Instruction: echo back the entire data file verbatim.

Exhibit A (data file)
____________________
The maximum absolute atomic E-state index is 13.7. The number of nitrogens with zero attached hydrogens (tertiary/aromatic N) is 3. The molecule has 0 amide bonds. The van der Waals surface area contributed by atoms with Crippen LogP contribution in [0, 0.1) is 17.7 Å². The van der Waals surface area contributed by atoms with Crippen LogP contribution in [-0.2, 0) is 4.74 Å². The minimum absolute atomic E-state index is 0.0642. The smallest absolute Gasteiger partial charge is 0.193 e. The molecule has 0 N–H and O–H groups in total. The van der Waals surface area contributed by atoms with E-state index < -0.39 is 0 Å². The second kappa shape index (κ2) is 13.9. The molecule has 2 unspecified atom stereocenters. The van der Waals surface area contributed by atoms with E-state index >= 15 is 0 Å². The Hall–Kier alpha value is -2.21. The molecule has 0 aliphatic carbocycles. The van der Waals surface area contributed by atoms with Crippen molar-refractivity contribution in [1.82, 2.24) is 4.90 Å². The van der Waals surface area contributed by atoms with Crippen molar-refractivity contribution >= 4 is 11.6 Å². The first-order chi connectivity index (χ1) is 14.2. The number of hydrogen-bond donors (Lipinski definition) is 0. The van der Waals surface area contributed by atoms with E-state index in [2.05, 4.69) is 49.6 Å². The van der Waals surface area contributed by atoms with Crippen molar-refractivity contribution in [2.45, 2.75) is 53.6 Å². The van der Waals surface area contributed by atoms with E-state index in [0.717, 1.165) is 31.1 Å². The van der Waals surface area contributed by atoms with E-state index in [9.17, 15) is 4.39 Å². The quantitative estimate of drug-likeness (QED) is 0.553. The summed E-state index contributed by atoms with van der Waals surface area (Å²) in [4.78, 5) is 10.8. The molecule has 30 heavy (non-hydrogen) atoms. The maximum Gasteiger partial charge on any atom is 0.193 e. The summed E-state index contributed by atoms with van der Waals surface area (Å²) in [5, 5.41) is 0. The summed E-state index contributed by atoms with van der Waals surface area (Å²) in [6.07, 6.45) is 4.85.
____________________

The maximum absolute atomic E-state index is 13.7. The number of nitrogens with zero attached hydrogens (tertiary/aromatic N) is 3. The molecule has 0 amide bonds. The van der Waals surface area contributed by atoms with Crippen LogP contribution in [0, 0.1) is 17.7 Å². The van der Waals surface area contributed by atoms with Crippen LogP contribution in [-0.2, 0) is 4.74 Å². The minimum absolute atomic E-state index is 0.0642. The smallest absolute Gasteiger partial charge is 0.193 e. The molecule has 0 N–H and O–H groups in total. The van der Waals surface area contributed by atoms with E-state index < -0.39 is 0 Å². The second kappa shape index (κ2) is 13.9. The molecule has 2 unspecified atom stereocenters. The van der Waals surface area contributed by atoms with E-state index >= 15 is 0 Å². The Hall–Kier alpha value is -2.21. The molecule has 0 aliphatic carbocycles. The van der Waals surface area contributed by atoms with Crippen molar-refractivity contribution in [1.82, 2.24) is 4.90 Å². The van der Waals surface area contributed by atoms with Crippen molar-refractivity contribution >= 4 is 11.6 Å². The first-order chi connectivity index (χ1) is 14.2. The number of hydrogen-bond donors (Lipinski definition) is 0. The van der Waals surface area contributed by atoms with E-state index in [2.05, 4.69) is 49.6 Å². The van der Waals surface area contributed by atoms with Crippen molar-refractivity contribution in [2.45, 2.75) is 53.6 Å². The van der Waals surface area contributed by atoms with E-state index in [0.717, 1.165) is 31.1 Å². The van der Waals surface area contributed by atoms with E-state index in [9.17, 15) is 4.39 Å². The quantitative estimate of drug-likeness (QED) is 0.553. The summed E-state index contributed by atoms with van der Waals surface area (Å²) in [4.78, 5) is 10.8. The molecule has 30 heavy (non-hydrogen) atoms. The maximum Gasteiger partial charge on any atom is 0.193 e. The summed E-state index contributed by atoms with van der Waals surface area (Å²) in [5, 5.41) is 0. The summed E-state index contributed by atoms with van der Waals surface area (Å²) in [6.07, 6.45) is 4.85.